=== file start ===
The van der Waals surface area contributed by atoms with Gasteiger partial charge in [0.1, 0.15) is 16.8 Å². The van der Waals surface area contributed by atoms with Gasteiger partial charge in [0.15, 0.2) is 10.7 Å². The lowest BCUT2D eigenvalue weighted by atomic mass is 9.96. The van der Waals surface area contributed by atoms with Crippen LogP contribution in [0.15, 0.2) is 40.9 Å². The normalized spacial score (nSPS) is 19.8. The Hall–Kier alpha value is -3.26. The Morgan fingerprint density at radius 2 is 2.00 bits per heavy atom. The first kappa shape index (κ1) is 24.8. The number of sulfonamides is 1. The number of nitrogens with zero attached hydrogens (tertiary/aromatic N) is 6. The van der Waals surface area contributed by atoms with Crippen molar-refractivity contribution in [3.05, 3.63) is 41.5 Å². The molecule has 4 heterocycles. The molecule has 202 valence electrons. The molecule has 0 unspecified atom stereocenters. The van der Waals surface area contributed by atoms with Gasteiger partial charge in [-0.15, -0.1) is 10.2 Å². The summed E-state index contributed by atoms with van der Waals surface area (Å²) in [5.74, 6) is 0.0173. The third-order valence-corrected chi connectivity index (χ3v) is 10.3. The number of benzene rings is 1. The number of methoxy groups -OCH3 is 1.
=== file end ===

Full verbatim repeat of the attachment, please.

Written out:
The van der Waals surface area contributed by atoms with Gasteiger partial charge in [0.1, 0.15) is 16.8 Å². The van der Waals surface area contributed by atoms with Gasteiger partial charge in [0.15, 0.2) is 10.7 Å². The lowest BCUT2D eigenvalue weighted by atomic mass is 9.96. The van der Waals surface area contributed by atoms with Crippen LogP contribution in [0.15, 0.2) is 40.9 Å². The normalized spacial score (nSPS) is 19.8. The Hall–Kier alpha value is -3.26. The Morgan fingerprint density at radius 2 is 2.00 bits per heavy atom. The first kappa shape index (κ1) is 24.8. The number of sulfonamides is 1. The number of nitrogens with zero attached hydrogens (tertiary/aromatic N) is 6. The van der Waals surface area contributed by atoms with Crippen molar-refractivity contribution in [3.05, 3.63) is 41.5 Å². The molecule has 4 heterocycles. The molecule has 202 valence electrons. The molecule has 0 unspecified atom stereocenters. The van der Waals surface area contributed by atoms with Gasteiger partial charge in [-0.15, -0.1) is 10.2 Å². The summed E-state index contributed by atoms with van der Waals surface area (Å²) in [5.74, 6) is 0.0173. The third-order valence-corrected chi connectivity index (χ3v) is 10.3. The number of benzene rings is 1. The number of methoxy groups -OCH3 is 1.